Colombia’s prosecution came under fire on Tuesday after losing key evidence in the investigation into the deaths of a prime witness in the Odebrecht bribery scandal and his son.
A judge threw out the evidence, a jar of cyanide, that the prosecution claimed to have found in a bathroom in the home of Jorge Enrique Pizano and possibly killed the key witness’ son, who died of cyanide poisoning three days after his father passed away.
The tweet in which the prosecution announced the find was deleted from the institution’s Twitter account.
The inspector general’s criticism comes just before Prosecutor General Nestor Humberto Martinez, who is implicated in the corruption scandal, is expected to appear before Congress to be heard about the investigation, or alleged lack thereof.
While Martinez and his deputy have formally been separated from the Odebrecht case because of a conflict of interest, many in Colombia want the investigation be taken from the prosecution and be conducted by an independent body.
Before becoming the country’s chief prosecutor, Martinez was the legal adviser of Colombia’s richest man, Luis Carlos Sarmiento, whose Grupo Aval teamed up with Brazilian engineering firm Odebrecht in the successful, but corrupt bid for a major road infrastructure project called “Ruta del Sol II.”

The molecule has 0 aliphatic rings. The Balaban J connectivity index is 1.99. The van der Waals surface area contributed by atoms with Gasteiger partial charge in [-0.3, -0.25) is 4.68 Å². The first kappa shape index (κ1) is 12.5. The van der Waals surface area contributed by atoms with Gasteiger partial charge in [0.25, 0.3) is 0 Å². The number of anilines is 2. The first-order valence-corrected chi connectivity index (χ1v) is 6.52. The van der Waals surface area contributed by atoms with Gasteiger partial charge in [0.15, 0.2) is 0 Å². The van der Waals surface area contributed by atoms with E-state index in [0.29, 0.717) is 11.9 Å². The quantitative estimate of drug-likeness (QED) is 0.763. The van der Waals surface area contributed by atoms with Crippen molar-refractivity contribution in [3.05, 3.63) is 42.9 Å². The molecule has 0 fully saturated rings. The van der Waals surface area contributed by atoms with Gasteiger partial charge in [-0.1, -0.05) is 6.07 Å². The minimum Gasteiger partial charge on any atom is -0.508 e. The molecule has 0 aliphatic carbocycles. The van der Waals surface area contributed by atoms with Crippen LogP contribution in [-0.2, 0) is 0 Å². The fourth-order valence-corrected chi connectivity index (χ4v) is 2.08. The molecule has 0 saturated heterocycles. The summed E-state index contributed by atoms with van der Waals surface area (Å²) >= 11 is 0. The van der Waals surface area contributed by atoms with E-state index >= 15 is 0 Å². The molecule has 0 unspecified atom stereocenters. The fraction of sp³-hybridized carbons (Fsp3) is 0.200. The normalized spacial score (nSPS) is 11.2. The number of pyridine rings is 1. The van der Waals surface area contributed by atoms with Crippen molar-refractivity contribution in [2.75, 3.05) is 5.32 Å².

Pizano warned Martinez about the Brazilian bribery in 2015, a year before the latter was appointed prosecutor general by the supreme court at the recommendation of former President Juan Manuel Santos, whose 2010 and 2014 election campaigns allegedly received illegal funding from Odebrecht.
According to the judge and the Inspector General’s Office, the prosecution seized the jar of cyanide from the Pizano home without securing the chain of custody, effectively excluding the evidence from the investigation.
Television network Noticias Uno reported that prosecutors also took the computer on which Pizano had kept evidence of Martinez’ alleged complicity in trying to cover up the bribery practices that, according to the US Justice Department, took place between 2009 and 2014.
It is uncertain what has happened with this evidence of which media received copies from Pizano ahead of his death.